will cover the key animal health issues to consider over the winter period, including worm management, risks associated with grain feeding and managing lambing ewes and autumn and spring calving herds. DEPI staff will also provide land health information including maintaining ground cover, using sacrifice paddocks and managing farm water supply and a rural financial counsellor will be available to provide financial advice including refinancing options and managing debt. The workshop begins with a free breakfast provided by Rural Industries Skill Training (RIST) at 8am, with presentations commencing at 9am.
Supplementary hay is delivered to stock with limited pasture on which to graze.
• Stylish and spacious 2 & 3 bedroom villa units for over 55’s • Display units open 7 days from 12 - 4pm • Phone Pip Walker 0418 317 901 to arrange a personal tour
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Tuesday 28 May 2013
Cameras save lives message heard loud and clear THE state government believes its road safety camera campaign is helping Victorians understand the benefits of cameras in improving safety and reducing road trauma. Minister for Police and Emergency Services Kim Wells said an evaluation of the initial stages of the See the Bigger Picture – Cameras Save Lives campaign had shown positive results. “Approximately one in four Victorian drivers has been exposed to the campaign message that cameras save lives,” Mr Wells said. The campaign television advertisements have begun again and will run until June 30. Then See the Bigger Picture: Cameras Save Lives campaign was launched in November last year, after filming in Warrnambool, and featured locals who had experienced the tragedy of road trauma or been closely connected to it. The government invested in the campaign after the Auditor-General’s report Road Safety Camera Program August 2011 raised concern about the public’s misconception that cameras were a revenue
tool, not a road safety initiative. The Auditor-General noted that despite clear evidence to the contrary, there is ongoing public concern that the program is revenue-raising, inaccurate or not soundly grounded in improving road safety outcomes. The Auditor-General highlighted: • Road safety cameras improve road safety and reduce road trauma, and their ongoing use as an enforcement tool remains appropriate • Any program that aims to deter dangerous and risky behaviour through the use of fines will generate revenue, but this is demonstrably not the primary purpose of the road safety camera program • An extensive body of research and evaluations both throughout Australia and overseas have demonstrated that road safety cameras result in improved road safety outcomes including lower speeds and reductions in fatalities and serious injuries from crashes. The Auditor-General recommended: the Department of Justice expedite the implementation of its communication strategy and address misconceptions about the (road safety cameras) program. Mr Wells said the television, radio and online advertisements highlighted the personal impact of road trauma and showed that cameras played a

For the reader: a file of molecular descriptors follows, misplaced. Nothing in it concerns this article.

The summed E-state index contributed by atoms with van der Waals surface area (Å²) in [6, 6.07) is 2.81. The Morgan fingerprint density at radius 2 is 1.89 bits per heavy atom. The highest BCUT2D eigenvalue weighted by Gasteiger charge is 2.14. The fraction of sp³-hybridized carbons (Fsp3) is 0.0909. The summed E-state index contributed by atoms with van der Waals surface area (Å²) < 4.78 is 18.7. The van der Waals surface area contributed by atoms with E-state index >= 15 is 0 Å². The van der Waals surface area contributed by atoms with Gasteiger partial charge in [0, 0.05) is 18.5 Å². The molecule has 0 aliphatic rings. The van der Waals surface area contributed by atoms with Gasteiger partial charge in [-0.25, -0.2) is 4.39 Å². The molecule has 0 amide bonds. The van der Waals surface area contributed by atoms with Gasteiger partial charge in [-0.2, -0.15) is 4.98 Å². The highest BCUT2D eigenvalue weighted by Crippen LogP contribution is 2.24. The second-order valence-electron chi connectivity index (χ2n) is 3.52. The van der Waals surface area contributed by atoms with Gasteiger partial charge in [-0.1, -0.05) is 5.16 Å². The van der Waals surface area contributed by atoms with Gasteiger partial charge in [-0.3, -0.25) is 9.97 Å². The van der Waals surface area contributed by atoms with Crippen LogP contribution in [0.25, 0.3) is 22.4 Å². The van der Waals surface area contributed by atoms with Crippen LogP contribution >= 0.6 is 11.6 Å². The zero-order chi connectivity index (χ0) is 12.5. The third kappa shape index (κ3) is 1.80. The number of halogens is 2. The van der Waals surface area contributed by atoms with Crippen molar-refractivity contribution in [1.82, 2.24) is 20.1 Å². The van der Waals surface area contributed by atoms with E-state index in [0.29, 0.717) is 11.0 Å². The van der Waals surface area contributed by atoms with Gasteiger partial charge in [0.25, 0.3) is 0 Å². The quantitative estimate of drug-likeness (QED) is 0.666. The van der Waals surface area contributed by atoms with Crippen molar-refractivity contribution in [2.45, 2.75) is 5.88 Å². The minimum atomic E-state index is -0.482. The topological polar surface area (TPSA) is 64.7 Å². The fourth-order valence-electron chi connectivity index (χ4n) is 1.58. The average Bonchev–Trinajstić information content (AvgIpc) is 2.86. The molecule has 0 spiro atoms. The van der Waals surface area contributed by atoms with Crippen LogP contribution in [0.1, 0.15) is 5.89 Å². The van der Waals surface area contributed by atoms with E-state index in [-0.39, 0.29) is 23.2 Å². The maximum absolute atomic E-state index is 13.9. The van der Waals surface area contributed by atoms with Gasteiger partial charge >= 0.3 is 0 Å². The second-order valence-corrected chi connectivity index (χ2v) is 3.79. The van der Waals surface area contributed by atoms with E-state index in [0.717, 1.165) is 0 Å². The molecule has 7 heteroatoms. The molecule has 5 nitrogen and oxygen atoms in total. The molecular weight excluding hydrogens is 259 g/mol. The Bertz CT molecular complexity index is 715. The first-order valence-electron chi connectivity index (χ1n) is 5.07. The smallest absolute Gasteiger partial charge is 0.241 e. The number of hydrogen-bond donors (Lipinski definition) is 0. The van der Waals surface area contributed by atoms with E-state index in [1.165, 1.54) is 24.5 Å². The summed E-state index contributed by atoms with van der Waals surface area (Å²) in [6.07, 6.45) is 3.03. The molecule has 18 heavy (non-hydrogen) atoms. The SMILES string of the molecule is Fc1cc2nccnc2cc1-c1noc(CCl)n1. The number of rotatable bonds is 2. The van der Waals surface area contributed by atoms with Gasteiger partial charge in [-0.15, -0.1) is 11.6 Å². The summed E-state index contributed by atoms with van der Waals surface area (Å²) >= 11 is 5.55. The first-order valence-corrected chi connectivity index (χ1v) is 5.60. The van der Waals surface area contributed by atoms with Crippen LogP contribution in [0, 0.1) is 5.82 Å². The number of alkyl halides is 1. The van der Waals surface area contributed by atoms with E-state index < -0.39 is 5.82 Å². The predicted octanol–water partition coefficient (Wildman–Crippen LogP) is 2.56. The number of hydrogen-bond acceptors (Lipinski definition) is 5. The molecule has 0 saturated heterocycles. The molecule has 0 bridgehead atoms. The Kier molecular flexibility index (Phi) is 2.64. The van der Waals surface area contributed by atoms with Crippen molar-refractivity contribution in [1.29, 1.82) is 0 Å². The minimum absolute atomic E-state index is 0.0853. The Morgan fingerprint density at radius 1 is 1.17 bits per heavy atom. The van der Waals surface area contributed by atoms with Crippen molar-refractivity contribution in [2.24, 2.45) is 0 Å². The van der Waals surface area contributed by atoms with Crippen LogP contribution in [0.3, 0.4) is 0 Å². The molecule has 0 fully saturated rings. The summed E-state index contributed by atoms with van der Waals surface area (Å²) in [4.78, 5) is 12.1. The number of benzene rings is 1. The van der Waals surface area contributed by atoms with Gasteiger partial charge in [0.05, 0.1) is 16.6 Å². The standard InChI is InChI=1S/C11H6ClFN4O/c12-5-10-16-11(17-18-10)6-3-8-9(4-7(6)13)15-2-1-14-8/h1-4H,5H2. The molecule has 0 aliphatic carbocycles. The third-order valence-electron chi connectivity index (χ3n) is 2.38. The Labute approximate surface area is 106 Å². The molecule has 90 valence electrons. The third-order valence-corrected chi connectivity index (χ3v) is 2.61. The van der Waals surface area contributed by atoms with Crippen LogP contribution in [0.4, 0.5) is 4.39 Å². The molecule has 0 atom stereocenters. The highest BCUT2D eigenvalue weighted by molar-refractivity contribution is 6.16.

significant part in making our roads safer. “Speed cameras are a proven deterrent to those people who might otherwise drive in a manner that is dangerous not just to themselves and their families, but also to other road users,” Mr Wells said. Department of Justice figures show that more than 99 per cent of vehicles passing fixed cameras and more than 98 per cent of vehicles passing mobile cameras comply with the speed limit. “A total of 282 people died on Victoria’s roads in 2012. This represents Victoria’s lowest annual road toll since monthly records began in 1952,” Mr Wells said. “While reducing road toll is pleasing, there is more work to do, and one life lost on our roads is always one too many. “The Coalition Government has released a 10year Road Safety Strategy to further reduce deaths and injuries on our roads. “Through this strategy we hope to achieve more than 30 per cent reduction in road deaths and injuries over the next decade through a combination of road safety cameras, education, advances in technology and road infrastructure upgrades working to reduce the road toll. “Fines from road safety cameras totalled just over $259 million in the 2011-12 financial year which is a small amount when compared to the $3 billion that road trauma costs Victoria each year.
“All revenue from speed cameras funds road safety initiatives through the VicRoads Better Roads Trust fund. “The campaign is helping to remind Victorian drivers that road safety cameras are in place to make people slow down, reduce accidents and help reduce the road toll,” Mr Wells said. For more information visit camerassavelives.vic. gov.au.